A: Yes. Until December 31, 2020, the WHD will consider telemedicine visits to be in-person visits, and will consider electronic signatures to be signatures, for purposes of establishing a serious health condition under the FMLA. To be considered an in-person visit, the telemedicine visit must include an examination, evaluation, or treatment by a health care provider; be performed by video conference; and be permitted and accepted by state licensing authorities. This approach serves the public’s interest because health care facilities and clinicians around the nation are under advisories to prioritize urgent and emergency visits and procedures and to preserve staff personal protective equipment and patient-care supplies.
Q: I was out on FMLA leave unrelated to COVID_19. While I was out, my company implemented a new policy requiring everyone to take a COVID-19 test before they come to the office. Under the FMLA, can my employer require me to get a COVID-19 test under this policy?
A: The FMLA does not prohibit the employer’s testing requirement. When your FMLA leave is over, your employer must reinstate you to the same job or an equivalent position. However, you are not protected from actions that would have affected you if you were not on FMLA leave. For example, if a shift has been eliminated, or overtime has been decreased, you would not be entitled to return to work that shift or the original overtime hours. That principle also applies here, where your employer’s requirement for testing isn’t related to your having been out on FMLA leave but instead, all employees, regardless of whether they have taken any kind of leave, are required to be tested for COVID-19 before coming to the office. Other laws may impose restrictions on the circumstances when your employer can require COVID-19 testing, and what types of tests are permitted.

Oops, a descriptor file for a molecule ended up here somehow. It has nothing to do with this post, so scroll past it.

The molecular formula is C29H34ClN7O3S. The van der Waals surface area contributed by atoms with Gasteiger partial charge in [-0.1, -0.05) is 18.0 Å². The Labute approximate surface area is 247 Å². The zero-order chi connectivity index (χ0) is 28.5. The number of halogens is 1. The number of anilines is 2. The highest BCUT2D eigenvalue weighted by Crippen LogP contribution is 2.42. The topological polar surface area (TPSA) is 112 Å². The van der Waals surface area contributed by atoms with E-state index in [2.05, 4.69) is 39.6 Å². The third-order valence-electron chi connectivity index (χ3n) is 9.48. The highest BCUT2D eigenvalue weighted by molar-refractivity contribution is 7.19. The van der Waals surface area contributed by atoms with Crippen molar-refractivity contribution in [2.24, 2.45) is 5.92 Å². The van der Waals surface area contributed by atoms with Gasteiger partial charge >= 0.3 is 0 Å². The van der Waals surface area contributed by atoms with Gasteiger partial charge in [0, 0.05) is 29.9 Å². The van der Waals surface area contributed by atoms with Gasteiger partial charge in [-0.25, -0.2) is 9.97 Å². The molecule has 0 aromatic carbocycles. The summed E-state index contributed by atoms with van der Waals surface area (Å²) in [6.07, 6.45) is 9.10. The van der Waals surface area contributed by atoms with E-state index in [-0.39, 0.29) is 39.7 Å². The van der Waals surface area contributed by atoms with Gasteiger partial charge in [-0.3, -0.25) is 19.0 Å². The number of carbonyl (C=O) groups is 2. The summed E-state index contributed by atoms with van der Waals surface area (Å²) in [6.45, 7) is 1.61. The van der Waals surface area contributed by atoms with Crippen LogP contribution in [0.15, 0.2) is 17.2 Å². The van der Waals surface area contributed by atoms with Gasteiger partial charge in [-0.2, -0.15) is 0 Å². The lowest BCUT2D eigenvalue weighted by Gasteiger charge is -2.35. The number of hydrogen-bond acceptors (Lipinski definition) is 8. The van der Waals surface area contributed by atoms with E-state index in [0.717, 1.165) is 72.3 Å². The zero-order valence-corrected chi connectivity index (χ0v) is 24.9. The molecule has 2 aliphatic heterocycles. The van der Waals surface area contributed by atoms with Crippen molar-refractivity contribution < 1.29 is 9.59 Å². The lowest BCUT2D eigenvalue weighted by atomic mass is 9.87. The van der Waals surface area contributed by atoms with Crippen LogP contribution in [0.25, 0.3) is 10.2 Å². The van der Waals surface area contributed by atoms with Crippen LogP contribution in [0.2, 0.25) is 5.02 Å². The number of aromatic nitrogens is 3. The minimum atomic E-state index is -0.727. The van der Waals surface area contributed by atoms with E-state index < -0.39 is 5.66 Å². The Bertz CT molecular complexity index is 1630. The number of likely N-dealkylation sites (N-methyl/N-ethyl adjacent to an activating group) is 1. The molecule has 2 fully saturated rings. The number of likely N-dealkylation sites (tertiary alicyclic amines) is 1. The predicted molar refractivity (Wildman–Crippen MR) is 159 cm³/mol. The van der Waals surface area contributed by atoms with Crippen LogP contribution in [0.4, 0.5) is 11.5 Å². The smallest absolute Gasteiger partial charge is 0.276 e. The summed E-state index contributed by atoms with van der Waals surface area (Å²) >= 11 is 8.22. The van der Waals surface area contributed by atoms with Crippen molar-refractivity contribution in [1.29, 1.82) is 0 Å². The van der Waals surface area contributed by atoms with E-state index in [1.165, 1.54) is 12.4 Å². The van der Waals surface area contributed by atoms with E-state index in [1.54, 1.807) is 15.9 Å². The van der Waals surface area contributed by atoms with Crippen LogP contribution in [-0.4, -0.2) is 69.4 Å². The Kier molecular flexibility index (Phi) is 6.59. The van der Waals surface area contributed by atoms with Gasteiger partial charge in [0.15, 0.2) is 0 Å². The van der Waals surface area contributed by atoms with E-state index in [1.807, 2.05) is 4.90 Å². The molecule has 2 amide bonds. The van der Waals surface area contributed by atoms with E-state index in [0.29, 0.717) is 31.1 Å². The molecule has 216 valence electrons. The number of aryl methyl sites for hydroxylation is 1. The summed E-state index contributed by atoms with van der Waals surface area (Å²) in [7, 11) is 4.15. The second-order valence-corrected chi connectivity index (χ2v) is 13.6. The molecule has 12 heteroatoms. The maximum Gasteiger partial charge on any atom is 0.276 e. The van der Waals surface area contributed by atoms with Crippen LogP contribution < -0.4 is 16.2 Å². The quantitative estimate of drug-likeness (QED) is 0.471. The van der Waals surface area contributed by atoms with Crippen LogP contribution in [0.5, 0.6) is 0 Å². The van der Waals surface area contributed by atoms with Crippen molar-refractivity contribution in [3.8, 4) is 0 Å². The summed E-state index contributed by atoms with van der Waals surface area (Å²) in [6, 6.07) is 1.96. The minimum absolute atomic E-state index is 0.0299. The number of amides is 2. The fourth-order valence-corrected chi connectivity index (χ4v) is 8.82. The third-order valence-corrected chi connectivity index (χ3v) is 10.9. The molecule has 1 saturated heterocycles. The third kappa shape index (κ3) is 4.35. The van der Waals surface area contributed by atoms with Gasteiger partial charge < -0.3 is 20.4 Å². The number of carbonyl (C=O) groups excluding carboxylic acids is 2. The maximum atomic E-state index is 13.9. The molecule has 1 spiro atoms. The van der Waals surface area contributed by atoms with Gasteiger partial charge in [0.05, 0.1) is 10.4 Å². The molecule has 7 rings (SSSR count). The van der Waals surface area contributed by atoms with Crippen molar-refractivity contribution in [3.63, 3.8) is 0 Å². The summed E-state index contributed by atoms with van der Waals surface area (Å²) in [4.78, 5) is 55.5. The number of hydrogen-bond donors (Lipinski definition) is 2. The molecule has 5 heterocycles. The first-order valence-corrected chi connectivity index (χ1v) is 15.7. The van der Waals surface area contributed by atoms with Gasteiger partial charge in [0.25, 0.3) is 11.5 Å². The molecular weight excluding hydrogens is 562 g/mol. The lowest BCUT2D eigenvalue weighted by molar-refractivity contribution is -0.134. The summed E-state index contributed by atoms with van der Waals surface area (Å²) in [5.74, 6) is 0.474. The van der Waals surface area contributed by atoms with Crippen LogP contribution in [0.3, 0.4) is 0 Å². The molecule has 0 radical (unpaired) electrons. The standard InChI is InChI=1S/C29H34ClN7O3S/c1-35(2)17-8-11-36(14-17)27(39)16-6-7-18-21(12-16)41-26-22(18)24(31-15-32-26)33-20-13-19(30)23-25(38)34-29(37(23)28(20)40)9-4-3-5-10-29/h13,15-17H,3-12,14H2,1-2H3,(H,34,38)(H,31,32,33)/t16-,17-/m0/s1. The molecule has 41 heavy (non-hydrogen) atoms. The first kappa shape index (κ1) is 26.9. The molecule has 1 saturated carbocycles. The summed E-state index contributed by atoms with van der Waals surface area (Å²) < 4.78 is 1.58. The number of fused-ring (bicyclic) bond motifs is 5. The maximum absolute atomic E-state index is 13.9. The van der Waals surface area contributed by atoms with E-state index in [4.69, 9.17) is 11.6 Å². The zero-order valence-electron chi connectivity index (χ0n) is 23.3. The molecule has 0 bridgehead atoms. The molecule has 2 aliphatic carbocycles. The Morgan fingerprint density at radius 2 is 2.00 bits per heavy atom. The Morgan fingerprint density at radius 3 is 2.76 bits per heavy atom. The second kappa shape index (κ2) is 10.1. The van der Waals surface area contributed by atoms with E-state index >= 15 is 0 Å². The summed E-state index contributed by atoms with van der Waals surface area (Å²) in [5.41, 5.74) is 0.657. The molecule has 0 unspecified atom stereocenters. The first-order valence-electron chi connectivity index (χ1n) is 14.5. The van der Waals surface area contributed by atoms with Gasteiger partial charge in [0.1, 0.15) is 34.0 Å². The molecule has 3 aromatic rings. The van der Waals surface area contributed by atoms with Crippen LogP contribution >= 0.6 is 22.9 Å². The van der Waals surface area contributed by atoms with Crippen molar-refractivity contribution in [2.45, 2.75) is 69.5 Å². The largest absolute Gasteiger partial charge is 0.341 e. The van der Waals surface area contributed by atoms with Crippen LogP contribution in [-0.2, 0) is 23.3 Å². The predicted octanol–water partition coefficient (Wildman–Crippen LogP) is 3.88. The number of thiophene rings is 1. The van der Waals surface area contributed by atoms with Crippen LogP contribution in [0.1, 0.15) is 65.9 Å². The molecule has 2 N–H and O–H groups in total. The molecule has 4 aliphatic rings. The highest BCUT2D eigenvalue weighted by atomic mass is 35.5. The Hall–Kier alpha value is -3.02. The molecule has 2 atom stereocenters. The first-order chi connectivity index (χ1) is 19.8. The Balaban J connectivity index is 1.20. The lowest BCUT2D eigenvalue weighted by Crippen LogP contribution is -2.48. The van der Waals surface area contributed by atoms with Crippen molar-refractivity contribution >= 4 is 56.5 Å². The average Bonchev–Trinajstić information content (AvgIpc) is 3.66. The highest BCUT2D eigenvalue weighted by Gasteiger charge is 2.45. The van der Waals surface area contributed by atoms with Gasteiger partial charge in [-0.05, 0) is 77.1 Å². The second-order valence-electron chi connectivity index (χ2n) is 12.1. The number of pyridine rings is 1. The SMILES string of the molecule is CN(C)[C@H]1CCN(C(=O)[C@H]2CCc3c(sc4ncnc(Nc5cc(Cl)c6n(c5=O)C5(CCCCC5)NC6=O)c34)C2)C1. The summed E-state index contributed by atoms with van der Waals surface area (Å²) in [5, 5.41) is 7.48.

Families First Coronavirus Response Act (FFCRA):
Q: I was working full time for my employer and used two weeks (80 hours) of paid sick leave under the FFCRA before I was furloughed. My employer said I could go back to work next week. Can I use paid sick leave under the FFCRA again after I go back to work?
A: No. Employees are limited to a total of 80 hours of paid sick leave under the FFCRA. If you had taken fewer than 80 hours of paid sick leave before the furlough, you would be entitled to use the remaining hours after the furlough if you had a qualifying reason to do so.
Q: I have an employee who used four weeks of expanded family and medical leave before she was furloughed. Now I am re-opening my business. When my employee comes back to work, if she still needs to care for her child because her child care provider is unavailable for COVID-related reasons, how much expanded family and medical leave does she have available?
A: Under the FFCRA, your employee is entitled to up to 12 weeks of expanded family and medical leave. She used four weeks of that leave before she was furloughed, and the weeks that she was furloughed do not count as time on leave. When she returns from furlough, she will be eligible for eight additional weeks of leave if she has a qualifying reason to take it.
Because the reason your employee needs leave may have changed during the furlough, you should treat a post-furlough request for expanded family and medical leave as a new leave request and have her give you the appropriate documentation related to the reason she currently needs leave. For example, before the furlough, she may have needed leave because her child’s school was closed, but she might need it now because her child’s summer camp is closed due to COVID-19-related reasons.
Q: My business was closed due to my state’s COVID-19 quarantine order. I furloughed all my employees. The quarantine order was lifted and I am returning employees to work. Can I extend my former employee’s furlough because he would need to take FFCRA Leave to care for his child if he is called back to work?
A: No. Employers may not discriminate or retaliate against employees (or prospective employees) for exercising or attempting to exercise their right to take leave under the FFCRA. If your employee’s need to care for his child qualifies for FFCRA leave, whether paid sick leave or expanded family and medical leave, he has a right to take that leave until he has used all of it. You may not use his request for leave (or your assumption that he would make such a request) as a negative factor in an employment decision, such as a decision as to which employees to recall from furlough.